Obama’s legacy: Trump


When protesters nationwide express their opposition to America’s new president this weekend on the occasion of his inauguration, I wonder how many of them will ask: Why did so many Americans vote for Donald Trump?

It can’t be that Trump voters are all racist bigots or cynics who want to be entertained by a blustering and impulsive reality television star in the world’s most powerful house.

That would be too easy.

The elephant in the room few Trump opponents want to talk about is that the majority of Americans clearly didn’t like the direction of the country under President Barack Obama.

“Every single poll shows that more than six in 10 Americans feel the country is on the wrong track,” wrote James Holman of the Washington Post on Sept. 16, 2016.

To get a better feel for the numbers, Holman spoke to Democratic pollster Margie Omero, who told him: “Gallup continues to show voters naming ‘dissatisfaction with government’ about as big of a problem as ‘the economy in general.’ And barely half consider themselves ‘extremely proud’ to be American–a new low. There’s this sense that our country is adrift, our politics are beyond repair.”

Should a president be held responsible for these kind of sentiments?

Obama lovers, naturally, would rather blame voter dissatisfaction on anything but their man. But there’s one thing they conveniently overlook: Obama himself promised very big things, including his vision of fixing “broken politics.”

Here’s what he said in his exploratory committee announcement in 2008:

“America's faced big problems before. But today our leaders in Washington seem incapable of working together in a practical, common-sense way. Politics has become so bitter and partisan, so gummed up by money and influence that we can't tackle the big problems that demand solutions. That's what we have to change first. We have to change our politics and come together around our common interests and concerns as Americans.”

It sounded grand and beautiful, and most Americans bought it. As Chris Cillizza wrote recently in the Washington Post, “There was a belief that we, as a country, might be on the verge of something new, different and better.”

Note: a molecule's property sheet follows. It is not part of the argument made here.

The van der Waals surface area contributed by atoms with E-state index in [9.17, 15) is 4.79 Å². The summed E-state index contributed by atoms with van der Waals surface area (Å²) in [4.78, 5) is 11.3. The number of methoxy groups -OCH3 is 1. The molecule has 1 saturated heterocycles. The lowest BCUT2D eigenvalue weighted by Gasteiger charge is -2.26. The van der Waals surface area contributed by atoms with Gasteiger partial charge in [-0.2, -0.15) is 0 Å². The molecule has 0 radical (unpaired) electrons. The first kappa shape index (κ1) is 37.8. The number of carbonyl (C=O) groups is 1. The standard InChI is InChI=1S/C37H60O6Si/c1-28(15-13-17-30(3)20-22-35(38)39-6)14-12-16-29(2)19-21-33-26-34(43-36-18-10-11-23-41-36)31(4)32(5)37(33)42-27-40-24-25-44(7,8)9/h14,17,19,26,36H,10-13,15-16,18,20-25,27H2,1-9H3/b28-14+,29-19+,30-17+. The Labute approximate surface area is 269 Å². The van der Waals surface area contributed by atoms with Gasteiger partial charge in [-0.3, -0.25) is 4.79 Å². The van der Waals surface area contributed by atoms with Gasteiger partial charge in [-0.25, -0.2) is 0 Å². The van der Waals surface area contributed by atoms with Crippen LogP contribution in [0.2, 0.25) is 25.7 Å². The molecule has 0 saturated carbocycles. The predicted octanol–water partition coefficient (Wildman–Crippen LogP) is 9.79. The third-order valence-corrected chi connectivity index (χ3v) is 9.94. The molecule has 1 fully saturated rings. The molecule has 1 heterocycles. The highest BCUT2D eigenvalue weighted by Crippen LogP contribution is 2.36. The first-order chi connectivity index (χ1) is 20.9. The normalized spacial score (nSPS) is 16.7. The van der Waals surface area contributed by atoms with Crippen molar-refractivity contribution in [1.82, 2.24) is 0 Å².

And yet, as analyst Peter Wehner notes, “[Obama] leaves office with America more conflicted and cynical than when he took office. More than 70 percent of Americans say the country is either more divided or no more united than it was in 2009. Race relations are the worst in decades, and our nation is as polarized as it has been in the modern era.”

Should we let Obama off the hook because he’s popular and charismatic, or because his promises were too grand and idealistic?

It is precisely his idealism that helped get him elected. To win the White House, Obama had no problem presenting himself as a great savior. As Ross Douthat wrote this week in The New York Times, Obama “took the presidency’s already overlarge role in American life and magnified it further—raising, through his own transformational-bordering-on-messianic political style and reluctant-but-substantial embrace of the imperial presidency, both perfervid fears and unsupportable expectations.”

Savior begets savior. Obama put the “savior taste” in America’s mouth. We became easily seduced by the notion of a transcendent leader who can transform the country and fix our problems. It even felt very American—the lone hero who comes to save the day and rescue us.

So, if one savior disappoints, we might as well try a new one, preferably as different as possible from the previous one. Enter new “savior” Trump, the very antithesis of Obama who ran on repudiating his predecessor’s agenda.

While there are multiple factors behind the rise of Trump, we should not discount the Obama backlash. As Douthat writes, Trump’s rise “might have been prevented had Obama promised less grandly, eschewed imperial temptations when stymied in his ambitions, and dressed his technocratic liberalism in less arc-of-history nonsense.”

In other words, a more humble Obama might have created less of an appetite for a Trump. But when you’re so desperate to sell a legacy policy that you dish out inflated falsehoods like, “If you like your health care plan, you can keep it”—named the 2013 Politifact Lie of the Year– it shouldn’t come as a shock if many voters feel like punching back. Trump was their punch.

When so many people are in a foul mood, when they feel their “country is adrift” and their “politics are beyond repair” and they don’t have much left to lose, they’re more likely to overlook a candidate’s personal flaws for the sake of radical change.

It's more than a little ironic that the last man who promised “hope and change” delivered not much hope and one huge change: President Donald Trump.


David Suissa is president of TRIBE Media Corp./Jewish Journal and can be reached at davids@jewishjournal.com.

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